An intriguing news item on page 3 of Le Petit Parisien in 1886:
A duel between women has just taken place in Belgium, as evidenced by the following message we received: ‘Mme Astié de Valsayre, know for having published several books, has just been to Waterloo (Belgium) for a fencing duel with an American, Miss Shelby. During a debate on the superiority of French female doctors over American female doctors she had thrown her glove in the face of Miss Shelby. France was victorious. During the second engagement the American was lightly wounded on the arm. Witnesses have stated that everything happened according to the rules.’ (Le Petit Parisien, 27 March, 1886, source: Gallica BnF)
Duels were not uncommon in the nineteenth century and often highly publicised. It was the gentleman way of dealing with a dispute or an insult, rooted in a century-old code of honour and masculinity: a tradition from which women were excluded.
Le Petit Parisien, Supplément littéraire illustré, 19/01/1893, source: Gallica/BnF
Marie-Rose Astié de Valsayre had studied medicine and was a socialist, feminist, public speaker, and journalist. She sometimes published under the pseudonym Jehan des Etrivières, including the book Les Amazones du siècle (1882). She had also famously volunteered to be a guinea pig for Louis Pasteur so he could inoculate her. And she was a keen cyclist, which at the time was a feminist statement in itself as we have seen before.
In 1887 Astié de Valsayre asked parliament to grant women the right to wear trousers. This had been prohibited in Paris by Revolutionary law since 17 November 1799 unless the woman was ‘holding a bicycle, a horse, or had official police authorisation.’ Fun fact: this law was only officially abolished on 31 January 2013.
But Astié de Valsayre was particularly notorious in the media for being an accomplished fencer and duellist. Engaging in a duel as a woman was a provocative act and for many in the intellectual elite of Paris a step too far it seems. Fellow feminist and prominent journalist Séverine preferred to send her husband to duel for her instead. Astié de Valsayre then accused Séverine of not being able to stand up for herself. Séverine in turn distanced herself from feminists like Astié de Valsayre whose antics and demands for the right to wear trousers she deemed ridiculous and counter-productive.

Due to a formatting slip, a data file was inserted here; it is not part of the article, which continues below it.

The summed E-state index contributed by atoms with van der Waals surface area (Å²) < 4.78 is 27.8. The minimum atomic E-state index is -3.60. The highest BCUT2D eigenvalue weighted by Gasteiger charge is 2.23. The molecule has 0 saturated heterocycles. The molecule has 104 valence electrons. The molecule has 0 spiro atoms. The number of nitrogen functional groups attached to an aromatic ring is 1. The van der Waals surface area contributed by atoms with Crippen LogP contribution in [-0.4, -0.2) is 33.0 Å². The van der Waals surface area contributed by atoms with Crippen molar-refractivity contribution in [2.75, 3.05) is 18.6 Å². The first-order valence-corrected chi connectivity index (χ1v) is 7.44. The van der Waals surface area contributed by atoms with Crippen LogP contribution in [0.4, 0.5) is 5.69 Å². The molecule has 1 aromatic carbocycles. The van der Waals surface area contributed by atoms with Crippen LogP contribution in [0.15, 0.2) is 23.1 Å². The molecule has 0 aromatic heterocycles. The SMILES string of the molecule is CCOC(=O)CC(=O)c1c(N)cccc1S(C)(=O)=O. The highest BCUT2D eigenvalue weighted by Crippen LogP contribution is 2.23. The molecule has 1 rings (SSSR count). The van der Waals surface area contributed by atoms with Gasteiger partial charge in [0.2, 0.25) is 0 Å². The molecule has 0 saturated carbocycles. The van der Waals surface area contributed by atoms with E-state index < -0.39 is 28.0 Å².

In 1884 La Presse wrote that Astié de Valsayre was involved in a legal battle after someone had slandered her in the press. This had led to some sort of row en public and everyone being taken to a police station. In the article she is menacingly described as ‘armed with a whip and agitated’. Feminist troublemakers generally did not receive a warm welcome in the press. Even the Dictionnaire de pseudonyms (1887) described her as ‘too famous and eccentric’ (p. 144).
Catholic newspaper La Croix also reported her duel with Miss Shelby on its front page. It’s a small article, but it still manages to sneer at feminists, female doctors and Darwin’s theory of evolution:
Women have now completely barged through the doors of the Faculty of Medicine, and we have a legion of lady doctors who challenge the preconceptions of the restrained and modest sex. These female doctors are now getting women involved in the duel. A bluestocking, Mme Astié de Valsayre has…
Here the report follows that of Le Petit Parisien before it ends with a final editorial comment:
Very soon we will have no doubt another duel between two lady doctors to find out whether man or woman is descended from apes. (La Croix , 27 March,1886, source: Gallica/BnF)
The duel was not just reported in the French Press. The New York Times mentioned it as well, describing Astié de Valsayre as ‘prepared to go anywhere and do anything’ (New York Times, 20 April, 1886). The British tabloid Illustrated Police News also provided a nice illustration of the event:
Illustrated Police News, 10/04/1886, source: here
I suspect the illustrator had no idea what the women actually looked like and just wanted to show voluptuous, half undressed women trying to kill each other. It is a a bit of a contrast with Le Petit Parisien’s portrait of a scholarly, serious-looking Astié de Valsayre.
Judging from a quick scan of newspapers, the press seemed to focus mainly on the more outrageous aspects of her personality. However Le Petit Parisien did report on her fight for women’s rights in their illustrated supplement in 1893, albeit tucked away on the last page. Astié de Valsayre and others had formed a committee to get women elected in parliament. This proved a difficult campaign with opposition from politicians, but also from other prominent women like Séverine, but Le Petit Parisien writes:
Despite that, Mme Astié de Valsayre and her friends continue their campaign with real courage and a very honourable energy. (Le Petit Parisien, 29 January, 1893, source : Gallica/BnF)
I think Astié de Valsayre would have approved of those qualifications.